Lawyer says 'fix was in' when Winston cleared by FSU

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TALLAHASSEE, Fla. (AP) -- The lawyer for Jameis Winston's accuser says "the fix was in" when Florida State cleared the star quarterback of violating the school's code of conduct.

Baine Kerr, one of the woman's lawyers, said the university did not conduct a fair hearing earlier this month.

"I don't want to impugn the proceeding as corrupt, but I think it was biased and the fix was in," Kerr said in a phone interview with The Associated Press. "It's all about a football game 10 days from today. It turned out to be just a predetermined whitewash to keep a guy playing football."

A two-day hearing was held this month to determine whether the 2013 Heisman winner violated sections of the conduct code- two for sexual misconduct, two for endangerment.

Former Florida Supreme Court Justice Major Harding ruled the evidence was "insufficient to satisfy the burden of proof." Prosecutor Willie Meggs made a similar decision a year ago when he decided not to criminally charge Winston, citing lack of evidence.

Florida State coach Jimbo Fisher has supported Winston throughout the process and said there's a sense of relief now that the quarterback has been cleared. The Seminoles play Oregon in the semifinal of the first College Football Playoff on Jan. 1.

"I felt very happy for him and his family and the people involved with him," Fisher said. "We've dealt with it in our own ways, but it is a relief. Especially for him."

While Florida State is looking forward, Kerr said they are not ready to move on and are pondering the next step. The woman has five school days to file an appeal, but Kerr said they have not decided whether or not to pursue that course of action.

"The proper forum to getting to the truth is going to be the court of law, not, essentially, a sham court like this one turned out to be," Kerr said.

Kerr does not believe the subject of consent was properly vetted. The woman testified that she asked Winston to stop and the code of conduct states that clear verbal consent must be given.

According to documents obtained by the Associated Press, Winston gave a statement during the hearing that detailed his account of the night. He exercised his right to decline to answer questions from the judge and the woman. Winston, however, did answer one question about consent. He said she verbally and physically consented by "moaning" during the sexual encounter.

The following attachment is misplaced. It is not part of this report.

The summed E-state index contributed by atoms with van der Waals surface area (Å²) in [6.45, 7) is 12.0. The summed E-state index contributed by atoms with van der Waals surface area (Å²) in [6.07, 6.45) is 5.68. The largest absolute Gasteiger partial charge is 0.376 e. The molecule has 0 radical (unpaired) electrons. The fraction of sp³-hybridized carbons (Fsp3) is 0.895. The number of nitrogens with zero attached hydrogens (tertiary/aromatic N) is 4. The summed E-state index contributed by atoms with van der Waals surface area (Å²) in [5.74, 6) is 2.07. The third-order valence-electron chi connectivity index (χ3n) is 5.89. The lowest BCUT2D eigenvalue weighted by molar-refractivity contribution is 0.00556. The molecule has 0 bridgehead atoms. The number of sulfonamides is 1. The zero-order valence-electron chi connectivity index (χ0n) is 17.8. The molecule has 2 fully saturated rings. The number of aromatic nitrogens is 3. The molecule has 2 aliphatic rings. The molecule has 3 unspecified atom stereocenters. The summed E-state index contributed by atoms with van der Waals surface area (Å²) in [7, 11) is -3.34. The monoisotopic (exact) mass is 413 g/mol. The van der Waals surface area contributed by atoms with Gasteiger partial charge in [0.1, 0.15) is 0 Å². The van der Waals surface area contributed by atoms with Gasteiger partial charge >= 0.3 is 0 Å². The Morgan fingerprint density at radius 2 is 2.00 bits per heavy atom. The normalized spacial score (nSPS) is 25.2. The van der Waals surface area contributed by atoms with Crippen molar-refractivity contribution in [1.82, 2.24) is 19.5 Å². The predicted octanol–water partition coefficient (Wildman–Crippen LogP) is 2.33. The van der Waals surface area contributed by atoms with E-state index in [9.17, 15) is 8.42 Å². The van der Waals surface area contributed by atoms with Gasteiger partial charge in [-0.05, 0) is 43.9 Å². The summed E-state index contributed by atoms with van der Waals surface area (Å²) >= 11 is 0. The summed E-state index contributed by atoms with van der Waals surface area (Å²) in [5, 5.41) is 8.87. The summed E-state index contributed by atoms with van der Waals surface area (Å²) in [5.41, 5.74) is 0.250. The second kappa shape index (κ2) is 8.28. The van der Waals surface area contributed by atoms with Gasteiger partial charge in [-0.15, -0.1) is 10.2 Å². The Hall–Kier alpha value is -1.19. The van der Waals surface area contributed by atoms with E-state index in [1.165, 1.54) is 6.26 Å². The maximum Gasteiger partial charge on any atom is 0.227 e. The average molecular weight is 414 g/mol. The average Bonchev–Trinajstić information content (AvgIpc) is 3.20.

"Moaning cannot possibly count as any evidence of consent," Kerr said. "There has to be clear verbal consent. That's not verbal and it's not clear. Moaning can be from pain.

Winston said in his statement that woman was an active and willing participant in sexual acts that evening.

Kerr called the hearing a "mockery ... that ignored what the evidence was."

"It was not an impartial ruling," Kerr said. "It was a ruling that went to great lengths and improper lengths to try to find a way to exonerate Winston."

Winston's family adviser David Cornwell declined comment through email Monday.

A university spokeswoman declined comment outside of the statement released by school president John Thrasher. Thrasher said the university selected the former state Supreme Court justice to remove any doubt about the integrity of the process.

"He (Harding) conducted a thorough Student Conduct Code hearing and reviewed more than 1,000 pages of evidence generated by three other investigations, and we would like to thank him sincerely for his service," Thrasher said.

In the meantime, Florida State continues to prepare. Fisher said there's no feeling of vindication.

"He's on to his next thing," Fisher said of Winston. "He's focused on the team, like he always is.

"You hate for those situations for all parties involved. ... There was a lot of scrutiny on it, but glad it's over with and move on."

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